Voices Across America

As a woman of color with psoriasis, I have to self-advocate


State: Maryland
Congressional District: MD05


Chronic Pain, Immune Disease, Skin Disease

Issues and Challenges

Diane has encountered: Copay Issues, Caregiving, Invisible Illness, Medical Discrimination, Step-Therapy / Fail First

My Story

My Story by Diane Talbert

I was a test subject for many years. I have endured things that would make most people cringe in their shoes. Doctors have been in my life since I was a toddler. It didn’t dawn on me until 30 years later that these doctors didn’t have a clue how to treat my dark skin and how they just dismiss me because I was a woman.

I had severe psoriasis my whole life. My doctors would give me enough medication for 3 days and tell me to add something to it to make it last. REALLY!!!

I was told for 25 years that my pain was not real. Doctors never saw me, only my black skin. I had a doctor put me in a light box and burned me because he thought I needed to stay in the box longer because the light couldn’t get through to my skin. How dumb can you be? The better question is how dumb could I have been to believe him? This brought me on the road to mistrust for doctors for a long time. I have had six biopsies to prove that I have psoriasis, but my all-time favorite line is "black people don't get psoriasis".

I have learned some self-management techniques through the years. I try and eat right and walk 20 minutes a day. Yep, that’s all I can get in. I stay upbeat and if you’re a debbie-downer, stay on your side of the street. I don’t need it. But understand you are not alone, and I will be there for you.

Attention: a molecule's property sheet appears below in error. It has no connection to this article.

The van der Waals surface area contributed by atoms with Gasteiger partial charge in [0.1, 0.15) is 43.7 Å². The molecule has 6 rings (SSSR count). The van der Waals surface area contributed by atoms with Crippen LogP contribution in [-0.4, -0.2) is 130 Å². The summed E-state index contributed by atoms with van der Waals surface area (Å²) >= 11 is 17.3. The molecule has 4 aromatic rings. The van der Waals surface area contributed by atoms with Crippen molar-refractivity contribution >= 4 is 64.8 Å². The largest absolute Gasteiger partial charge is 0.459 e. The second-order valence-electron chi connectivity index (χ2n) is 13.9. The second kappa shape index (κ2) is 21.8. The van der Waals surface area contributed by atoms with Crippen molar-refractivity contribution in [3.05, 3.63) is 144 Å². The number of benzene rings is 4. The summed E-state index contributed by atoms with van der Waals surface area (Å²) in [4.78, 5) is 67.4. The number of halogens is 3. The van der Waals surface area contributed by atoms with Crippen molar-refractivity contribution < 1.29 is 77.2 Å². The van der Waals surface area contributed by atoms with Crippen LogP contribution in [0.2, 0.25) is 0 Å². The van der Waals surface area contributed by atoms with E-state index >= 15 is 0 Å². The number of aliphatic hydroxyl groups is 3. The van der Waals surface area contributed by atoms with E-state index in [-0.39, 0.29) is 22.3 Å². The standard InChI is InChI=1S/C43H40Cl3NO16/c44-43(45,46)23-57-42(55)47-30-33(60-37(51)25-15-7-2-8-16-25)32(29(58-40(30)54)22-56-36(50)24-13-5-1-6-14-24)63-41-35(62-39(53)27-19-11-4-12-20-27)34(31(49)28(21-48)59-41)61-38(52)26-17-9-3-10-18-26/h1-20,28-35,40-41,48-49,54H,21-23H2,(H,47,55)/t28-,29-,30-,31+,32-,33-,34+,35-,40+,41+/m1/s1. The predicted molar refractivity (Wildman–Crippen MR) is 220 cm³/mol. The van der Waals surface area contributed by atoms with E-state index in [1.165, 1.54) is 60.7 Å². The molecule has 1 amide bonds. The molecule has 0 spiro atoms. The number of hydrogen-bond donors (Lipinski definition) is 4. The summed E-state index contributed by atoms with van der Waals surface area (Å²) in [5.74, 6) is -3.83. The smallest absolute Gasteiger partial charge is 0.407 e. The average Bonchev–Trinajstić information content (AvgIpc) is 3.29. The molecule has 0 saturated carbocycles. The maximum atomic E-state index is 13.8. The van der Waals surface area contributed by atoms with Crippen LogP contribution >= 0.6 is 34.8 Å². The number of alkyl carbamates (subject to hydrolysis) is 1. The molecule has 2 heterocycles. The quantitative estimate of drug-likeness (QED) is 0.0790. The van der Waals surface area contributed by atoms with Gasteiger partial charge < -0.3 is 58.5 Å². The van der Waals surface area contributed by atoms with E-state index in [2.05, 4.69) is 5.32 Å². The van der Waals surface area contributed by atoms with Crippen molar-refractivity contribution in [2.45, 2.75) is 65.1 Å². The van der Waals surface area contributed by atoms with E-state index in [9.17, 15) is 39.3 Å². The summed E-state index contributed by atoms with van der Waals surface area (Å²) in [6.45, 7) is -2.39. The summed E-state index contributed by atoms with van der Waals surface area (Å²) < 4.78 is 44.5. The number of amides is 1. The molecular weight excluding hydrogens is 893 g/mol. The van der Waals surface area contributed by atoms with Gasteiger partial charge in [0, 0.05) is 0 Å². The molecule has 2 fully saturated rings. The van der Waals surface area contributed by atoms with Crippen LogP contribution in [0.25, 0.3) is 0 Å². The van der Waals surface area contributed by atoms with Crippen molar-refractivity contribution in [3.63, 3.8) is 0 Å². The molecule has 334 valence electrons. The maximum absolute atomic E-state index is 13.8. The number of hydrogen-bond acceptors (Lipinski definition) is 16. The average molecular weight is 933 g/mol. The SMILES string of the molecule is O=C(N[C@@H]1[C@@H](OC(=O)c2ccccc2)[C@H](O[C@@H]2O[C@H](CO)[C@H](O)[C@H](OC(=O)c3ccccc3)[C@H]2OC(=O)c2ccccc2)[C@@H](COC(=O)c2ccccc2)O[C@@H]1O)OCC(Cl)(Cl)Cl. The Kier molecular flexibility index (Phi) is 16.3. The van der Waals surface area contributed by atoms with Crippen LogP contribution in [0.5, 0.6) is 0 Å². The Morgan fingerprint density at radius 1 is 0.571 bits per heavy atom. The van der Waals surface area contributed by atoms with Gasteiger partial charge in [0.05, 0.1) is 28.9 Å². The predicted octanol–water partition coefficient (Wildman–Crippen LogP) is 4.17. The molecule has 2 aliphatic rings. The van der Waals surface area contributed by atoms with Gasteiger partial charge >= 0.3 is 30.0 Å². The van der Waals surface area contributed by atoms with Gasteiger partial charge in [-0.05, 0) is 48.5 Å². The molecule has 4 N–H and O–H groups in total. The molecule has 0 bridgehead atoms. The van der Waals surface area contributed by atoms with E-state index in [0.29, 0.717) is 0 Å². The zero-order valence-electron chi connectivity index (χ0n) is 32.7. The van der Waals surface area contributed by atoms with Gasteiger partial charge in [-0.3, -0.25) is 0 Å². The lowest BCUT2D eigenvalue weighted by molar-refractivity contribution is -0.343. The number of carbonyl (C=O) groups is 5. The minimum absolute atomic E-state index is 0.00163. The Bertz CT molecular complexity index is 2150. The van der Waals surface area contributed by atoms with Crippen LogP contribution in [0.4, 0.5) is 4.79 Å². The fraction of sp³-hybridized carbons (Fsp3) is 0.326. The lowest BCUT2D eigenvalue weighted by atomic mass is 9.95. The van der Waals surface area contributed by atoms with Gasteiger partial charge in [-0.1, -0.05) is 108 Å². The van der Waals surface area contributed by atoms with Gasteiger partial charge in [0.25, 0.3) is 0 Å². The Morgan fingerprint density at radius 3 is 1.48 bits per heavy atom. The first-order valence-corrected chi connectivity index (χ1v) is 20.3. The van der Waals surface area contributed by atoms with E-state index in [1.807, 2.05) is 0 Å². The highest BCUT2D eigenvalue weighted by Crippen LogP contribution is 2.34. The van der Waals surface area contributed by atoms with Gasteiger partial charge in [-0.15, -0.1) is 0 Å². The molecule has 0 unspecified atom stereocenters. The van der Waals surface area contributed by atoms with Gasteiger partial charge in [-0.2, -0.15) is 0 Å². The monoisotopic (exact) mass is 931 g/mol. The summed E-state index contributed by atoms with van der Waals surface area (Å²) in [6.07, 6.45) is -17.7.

Chronic pain put me in a different category. It changed my life. If it weren’t for me having psoriasis and psoriatic arthritis, I wouldn’t have had the pleasure of speaking at the FDA or going to Capitol Hill every year. I have been so honored to speak at events, meet so many wonderful people, and of course traveling. My first advocacy work was having a support group of ten people that grew into 150 people in my area by the end of this journey. I was the queen!! I had people that donated snacks, drinks and provided speakers who spoke on various subjects.

As a woman and a woman of color. I used to have extreme anxiety. I knew I had to be twice as good for my health and know my wealth. Learn to tell your story and tell it well. Nobody knows your journey like you do. We have a voice; share your pain. I have learned to become empowered. If I can just reach one person, that is enough.

I still have days where I don’t feel I am enough, but I have enough advocates in my circle that say I am. I will keep learning and teaching others. No one will feel alone if I am there. I know my community and understand what we all need.

My last piece of advice is that don’t let anyone tell you how you are feeling. We are all different. You might not see my pain, but that doesn’t mean it’s not real. Let’s start raising our voice and speak out about health disparities. Know who you are. We have all heard that knowledge is power; so let’s get that knowledge out and help reduce disparities.

My Motivation and Inspiration

My motivation is to help people and make the most of my life. I choose to live life to the fullest. I tend to bite off more than I can chew. Since the pandemic; I decided that I needed to free up time for myself. I decided to stay focused on projects and ventures that bring me joy. I like learning new things, especially in the advocacy world. There is always something new to learn. I recently just realized I like coming up with creative ideas to improve something that I am working on. I am a creature of habit.

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